Wednesday 17 April 2024

Priest calls on rural communities to ‘love your neighbour’ as rain continues

Stream episode REVEREND LESTER SCOTT ADELAIDE MEMORIAL CHURCH HERITAGE WEEK  by KCLR96FM podcast | Listen online for free on SoundCloud

A Church of Ireland priest has called on rural communities to lend a listening ear and “love your neighbour” as wet weather continues to create difficult conditions across the country.

Reverend Dr. Lester Scott, who is based in Co. Carlow, told Agriland that he has received numerous phone calls from farmers who are struggling with stress and anxiety because of the persistent rain.

Rev. Scott, a farmer’s son from Ballagh, Co. Tipperary, said for many, farming is an “isolated and lonely enterprise”.

He believes that the recent wet weather and ongoing inflationary pressures is “a toxic recipe for poor mental health for those who labour so hard to provide the quality food which sustains us and which we enjoy”

Rev. Scott added: “Irish farmers are drowning, not just in the wet weather, but also, with the problem of costs.”

“Mental health and the pervading deterioration of it is a real concern for me in my predominantly farming ministerial context,” Rev. Scott said.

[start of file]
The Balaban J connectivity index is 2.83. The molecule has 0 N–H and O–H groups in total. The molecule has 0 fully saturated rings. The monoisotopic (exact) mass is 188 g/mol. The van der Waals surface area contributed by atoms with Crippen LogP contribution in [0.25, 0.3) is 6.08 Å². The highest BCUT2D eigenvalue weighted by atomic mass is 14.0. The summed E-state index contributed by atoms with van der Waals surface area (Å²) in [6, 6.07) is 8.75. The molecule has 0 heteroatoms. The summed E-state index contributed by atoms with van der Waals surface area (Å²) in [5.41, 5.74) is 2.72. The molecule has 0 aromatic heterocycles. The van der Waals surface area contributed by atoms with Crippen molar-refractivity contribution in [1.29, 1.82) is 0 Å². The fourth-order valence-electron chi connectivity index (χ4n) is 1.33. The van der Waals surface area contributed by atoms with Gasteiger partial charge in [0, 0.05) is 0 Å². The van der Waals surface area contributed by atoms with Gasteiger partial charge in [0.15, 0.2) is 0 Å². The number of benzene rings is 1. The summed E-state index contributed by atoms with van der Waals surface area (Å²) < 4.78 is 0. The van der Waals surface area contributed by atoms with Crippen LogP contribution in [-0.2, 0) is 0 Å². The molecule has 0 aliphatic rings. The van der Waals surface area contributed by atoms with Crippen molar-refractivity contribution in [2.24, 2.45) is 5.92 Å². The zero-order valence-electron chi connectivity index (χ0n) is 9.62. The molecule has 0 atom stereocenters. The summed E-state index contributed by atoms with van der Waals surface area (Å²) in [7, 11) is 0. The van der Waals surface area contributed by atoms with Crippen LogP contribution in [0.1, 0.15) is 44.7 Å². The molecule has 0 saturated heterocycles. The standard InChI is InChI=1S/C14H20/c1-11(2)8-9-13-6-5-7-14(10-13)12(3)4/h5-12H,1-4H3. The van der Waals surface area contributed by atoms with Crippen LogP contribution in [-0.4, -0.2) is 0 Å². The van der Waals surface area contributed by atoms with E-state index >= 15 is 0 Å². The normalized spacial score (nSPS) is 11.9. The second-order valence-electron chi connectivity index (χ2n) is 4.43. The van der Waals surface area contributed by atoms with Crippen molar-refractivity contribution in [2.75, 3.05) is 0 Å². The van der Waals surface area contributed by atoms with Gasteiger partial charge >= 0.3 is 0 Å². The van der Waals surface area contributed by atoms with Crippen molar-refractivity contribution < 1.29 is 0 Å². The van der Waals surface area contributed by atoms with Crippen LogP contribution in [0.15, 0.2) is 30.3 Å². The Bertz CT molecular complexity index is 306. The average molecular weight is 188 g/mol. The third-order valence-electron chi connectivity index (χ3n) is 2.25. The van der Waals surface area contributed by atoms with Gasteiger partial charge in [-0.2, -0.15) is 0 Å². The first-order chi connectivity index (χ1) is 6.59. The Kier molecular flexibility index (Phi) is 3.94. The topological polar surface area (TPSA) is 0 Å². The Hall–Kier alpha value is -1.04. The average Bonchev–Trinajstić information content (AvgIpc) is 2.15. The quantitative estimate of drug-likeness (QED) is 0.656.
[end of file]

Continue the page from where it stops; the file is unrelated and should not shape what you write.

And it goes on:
He provides “pastoral support and a listening ear” to those who need it – without any religious overtones and to anyone who needs it – from the perspective of being a farmer’s son.

“One farmer told me the other day that his life is very isolated, he is out on the land, working all hours and has very little time for family life.

“With the income levels as they are and having to put money back into the enterprise, it really is not viable,” Rev. Scott added.

He believes that the “Achilles heel” of farming will always be the weather but farmers are currently facing issues,” such as slurry and not being able to get it out onto the land, just like the livestock”.

Rural communities

Rev. Scott also told Agriland that these issues are just a “snapshot” of the worries that farmers and rural communities are facing currently.

He said there is also the issue of the “poor payments” that farmers receive for the hard-work they do, while the EU is being “flooded with cheap food” and it is hard to compete with cheaper food.

“It seems like everything is done to trip up the Irish farmer,” Rev. Scott said.

Originally from a farm in Co. Tipperary one of his key concerns is that he believes many farmers will put on a “brave face” and will not talk about what is going on.

“People in cities or politicians do not really understand what it is like to be a farmer, and the issues farmers are facing now,” he added.

With wet conditions set to continue Rev. Scott is keen to let people know that while he cannot solve the current weather problems, he can be a “listening ear” to those in need.

Rev. Scott said that he wants to inspire other people to  “love your neighbour as yourself” and offer a “supportive, listening ear” to anyone in their rural community who may be struggling.